# Let us QuickSort in C#

I must agree that QuickSort was one of the first Algorithms I staggered and stumbled upon.

It still mesmerizes me on how Mr. Hoare came up with clever, yet so simple way to sort elements.

It has been a while I have written a sorting algorithm, mostly because of the fact I happen to code in C# and sorting and searching is one among various algorithms we take for granted.

So I tried to code it in C# and here it goes:

```public static class QuickSorter
{
public static void QuickSort(int[] array, int left, int right)
{
if (left < right)
{
int q = Partition(array, left, right);
QuickSort(array, left, q - 1);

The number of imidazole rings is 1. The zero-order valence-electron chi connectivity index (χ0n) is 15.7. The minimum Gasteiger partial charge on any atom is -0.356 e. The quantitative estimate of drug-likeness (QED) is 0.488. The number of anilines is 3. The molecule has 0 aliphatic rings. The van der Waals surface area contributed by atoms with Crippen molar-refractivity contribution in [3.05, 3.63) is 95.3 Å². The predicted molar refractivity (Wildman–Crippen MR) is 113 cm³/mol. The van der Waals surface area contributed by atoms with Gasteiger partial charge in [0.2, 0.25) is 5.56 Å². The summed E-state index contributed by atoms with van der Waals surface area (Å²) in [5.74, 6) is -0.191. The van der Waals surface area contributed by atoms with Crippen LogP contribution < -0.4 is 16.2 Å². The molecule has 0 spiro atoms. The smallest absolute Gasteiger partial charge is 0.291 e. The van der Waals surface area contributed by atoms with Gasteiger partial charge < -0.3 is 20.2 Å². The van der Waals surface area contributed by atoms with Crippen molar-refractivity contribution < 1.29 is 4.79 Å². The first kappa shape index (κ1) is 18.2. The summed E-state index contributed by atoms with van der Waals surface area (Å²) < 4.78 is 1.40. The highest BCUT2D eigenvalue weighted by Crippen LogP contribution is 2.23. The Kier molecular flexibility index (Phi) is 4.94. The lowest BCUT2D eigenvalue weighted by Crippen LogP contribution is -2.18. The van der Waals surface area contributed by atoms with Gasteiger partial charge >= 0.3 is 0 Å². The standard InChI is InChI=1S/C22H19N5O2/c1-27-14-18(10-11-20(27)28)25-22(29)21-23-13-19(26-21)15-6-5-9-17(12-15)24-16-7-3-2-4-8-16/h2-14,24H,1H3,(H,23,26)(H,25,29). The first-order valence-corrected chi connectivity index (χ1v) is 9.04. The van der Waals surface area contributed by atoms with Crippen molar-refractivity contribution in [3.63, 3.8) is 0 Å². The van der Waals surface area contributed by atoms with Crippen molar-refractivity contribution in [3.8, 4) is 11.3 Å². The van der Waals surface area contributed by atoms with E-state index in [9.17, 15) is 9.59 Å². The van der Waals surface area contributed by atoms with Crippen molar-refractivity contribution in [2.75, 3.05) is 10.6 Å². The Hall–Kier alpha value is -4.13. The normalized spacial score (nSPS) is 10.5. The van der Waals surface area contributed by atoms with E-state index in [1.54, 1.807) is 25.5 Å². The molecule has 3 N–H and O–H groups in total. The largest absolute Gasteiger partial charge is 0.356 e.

QuickSort(array, q + 1, right);
}
}

private static int Partition(int[] array, int left, int right)
{
int pivot = array[right];
int i = left-1;

for (int j = left; j < right; j++)
{
if (array[j] <= pivot)
{
i++;
int temp = array[i];
array[i] = array[j];
array[j] = temp;
}

}

int temp1 = array[right];
array[right] = array[i+1];
array[i+1] = temp1;

return i + 1;
}
}```

Final words

Sorting algorithms come in various flavors and each one has a reason and use case to exist.

In fact the Array.Sort method that we often use in C# internally uses Insertion sort/Quick Sort/ Heap sort depending on the input and in case you were to do a stable sort, Array.Sort may not be the right fit for you.

Whenever in doubt I always refer the Sorting Algorithm comparison chart on Wikipedia.

I will follow up with more sorting algorithms and will see when and why to use it.

Standard